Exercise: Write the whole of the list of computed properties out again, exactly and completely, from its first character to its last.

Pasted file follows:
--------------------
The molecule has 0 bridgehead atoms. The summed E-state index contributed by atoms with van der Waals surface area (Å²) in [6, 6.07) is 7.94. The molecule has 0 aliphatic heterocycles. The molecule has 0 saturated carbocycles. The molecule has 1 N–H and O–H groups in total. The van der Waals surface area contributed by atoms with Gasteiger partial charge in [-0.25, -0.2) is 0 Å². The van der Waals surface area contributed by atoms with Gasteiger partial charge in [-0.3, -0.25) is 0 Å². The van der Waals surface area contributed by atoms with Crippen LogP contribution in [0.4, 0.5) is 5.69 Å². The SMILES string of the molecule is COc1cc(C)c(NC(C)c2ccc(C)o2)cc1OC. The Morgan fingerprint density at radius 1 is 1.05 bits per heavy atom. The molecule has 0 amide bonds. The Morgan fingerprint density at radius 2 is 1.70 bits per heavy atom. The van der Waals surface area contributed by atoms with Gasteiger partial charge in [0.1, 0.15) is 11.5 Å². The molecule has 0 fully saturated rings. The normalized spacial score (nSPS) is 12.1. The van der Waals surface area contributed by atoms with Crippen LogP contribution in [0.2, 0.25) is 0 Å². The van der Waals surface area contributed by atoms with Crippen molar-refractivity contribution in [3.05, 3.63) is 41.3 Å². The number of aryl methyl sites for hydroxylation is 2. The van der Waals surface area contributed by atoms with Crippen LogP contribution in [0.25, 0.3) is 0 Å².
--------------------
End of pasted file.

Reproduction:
The molecule has 0 bridgehead atoms. The summed E-state index contributed by atoms with van der Waals surface area (Å²) in [6, 6.07) is 7.94. The molecule has 0 aliphatic heterocycles. The molecule has 0 saturated carbocycles. The molecule has 1 N–H and O–H groups in total. The van der Waals surface area contributed by atoms with Gasteiger partial charge in [-0.25, -0.2) is 0 Å². The van der Waals surface area contributed by atoms with Gasteiger partial charge in [-0.3, -0.25) is 0 Å². The van der Waals surface area contributed by atoms with Crippen LogP contribution in [0.4, 0.5) is 5.69 Å². The SMILES string of the molecule is COc1cc(C)c(NC(C)c2ccc(C)o2)cc1OC. The Morgan fingerprint density at radius 1 is 1.05 bits per heavy atom. The molecule has 0 amide bonds. The Morgan fingerprint density at radius 2 is 1.70 bits per heavy atom. The van der Waals surface area contributed by atoms with Gasteiger partial charge in [0.1, 0.15) is 11.5 Å². The molecule has 0 fully saturated rings. The normalized spacial score (nSPS) is 12.1. The van der Waals surface area contributed by atoms with Crippen LogP contribution in [0.2, 0.25) is 0 Å². The van der Waals surface area contributed by atoms with Crippen molar-refractivity contribution in [3.05, 3.63) is 41.3 Å². The number of aryl methyl sites for hydroxylation is 2. The van der Waals surface area contributed by atoms with Crippen LogP contribution in [0.25, 0.3) is 0 Å².